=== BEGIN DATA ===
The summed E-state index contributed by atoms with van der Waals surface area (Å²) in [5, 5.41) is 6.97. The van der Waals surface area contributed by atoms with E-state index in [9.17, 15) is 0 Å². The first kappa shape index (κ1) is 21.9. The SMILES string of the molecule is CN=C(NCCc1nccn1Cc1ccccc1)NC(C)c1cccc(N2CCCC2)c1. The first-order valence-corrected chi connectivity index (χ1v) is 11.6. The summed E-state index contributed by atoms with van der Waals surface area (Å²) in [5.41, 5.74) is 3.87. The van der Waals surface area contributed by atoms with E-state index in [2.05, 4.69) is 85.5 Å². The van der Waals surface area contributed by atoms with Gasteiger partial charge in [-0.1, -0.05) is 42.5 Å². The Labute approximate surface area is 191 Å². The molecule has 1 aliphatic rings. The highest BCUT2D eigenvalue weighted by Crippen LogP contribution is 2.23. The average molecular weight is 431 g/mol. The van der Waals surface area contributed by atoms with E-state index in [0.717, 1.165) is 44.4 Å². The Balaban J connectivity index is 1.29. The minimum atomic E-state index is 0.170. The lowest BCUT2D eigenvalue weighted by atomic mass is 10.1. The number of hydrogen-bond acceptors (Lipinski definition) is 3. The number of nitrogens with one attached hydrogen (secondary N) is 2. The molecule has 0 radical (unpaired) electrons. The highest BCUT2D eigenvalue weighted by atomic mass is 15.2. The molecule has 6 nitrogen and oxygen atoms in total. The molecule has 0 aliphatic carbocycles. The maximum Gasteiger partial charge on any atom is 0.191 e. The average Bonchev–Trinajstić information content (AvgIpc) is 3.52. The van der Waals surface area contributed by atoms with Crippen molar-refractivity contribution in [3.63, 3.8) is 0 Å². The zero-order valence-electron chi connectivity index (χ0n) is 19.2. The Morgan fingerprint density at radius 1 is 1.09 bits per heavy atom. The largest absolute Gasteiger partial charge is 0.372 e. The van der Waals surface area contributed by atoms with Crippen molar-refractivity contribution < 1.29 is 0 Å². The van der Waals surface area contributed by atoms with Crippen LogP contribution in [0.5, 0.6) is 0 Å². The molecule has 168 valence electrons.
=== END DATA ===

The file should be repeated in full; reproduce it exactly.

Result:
The summed E-state index contributed by atoms with van der Waals surface area (Å²) in [5, 5.41) is 6.97. The van der Waals surface area contributed by atoms with E-state index in [9.17, 15) is 0 Å². The first kappa shape index (κ1) is 21.9. The SMILES string of the molecule is CN=C(NCCc1nccn1Cc1ccccc1)NC(C)c1cccc(N2CCCC2)c1. The first-order valence-corrected chi connectivity index (χ1v) is 11.6. The summed E-state index contributed by atoms with van der Waals surface area (Å²) in [5.41, 5.74) is 3.87. The van der Waals surface area contributed by atoms with E-state index in [2.05, 4.69) is 85.5 Å². The van der Waals surface area contributed by atoms with Gasteiger partial charge in [-0.1, -0.05) is 42.5 Å². The Labute approximate surface area is 191 Å². The molecule has 1 aliphatic rings. The highest BCUT2D eigenvalue weighted by Crippen LogP contribution is 2.23. The average molecular weight is 431 g/mol. The van der Waals surface area contributed by atoms with E-state index in [0.717, 1.165) is 44.4 Å². The Balaban J connectivity index is 1.29. The minimum atomic E-state index is 0.170. The lowest BCUT2D eigenvalue weighted by atomic mass is 10.1. The number of hydrogen-bond acceptors (Lipinski definition) is 3. The number of nitrogens with one attached hydrogen (secondary N) is 2. The molecule has 0 radical (unpaired) electrons. The highest BCUT2D eigenvalue weighted by atomic mass is 15.2. The molecule has 6 nitrogen and oxygen atoms in total. The molecule has 0 aliphatic carbocycles. The maximum Gasteiger partial charge on any atom is 0.191 e. The average Bonchev–Trinajstić information content (AvgIpc) is 3.52. The van der Waals surface area contributed by atoms with Crippen molar-refractivity contribution in [3.63, 3.8) is 0 Å². The zero-order valence-electron chi connectivity index (χ0n) is 19.2. The Morgan fingerprint density at radius 1 is 1.09 bits per heavy atom. The largest absolute Gasteiger partial charge is 0.372 e. The van der Waals surface area contributed by atoms with Crippen molar-refractivity contribution < 1.29 is 0 Å². The van der Waals surface area contributed by atoms with Crippen LogP contribution in [0.5, 0.6) is 0 Å². The molecule has 168 valence electrons.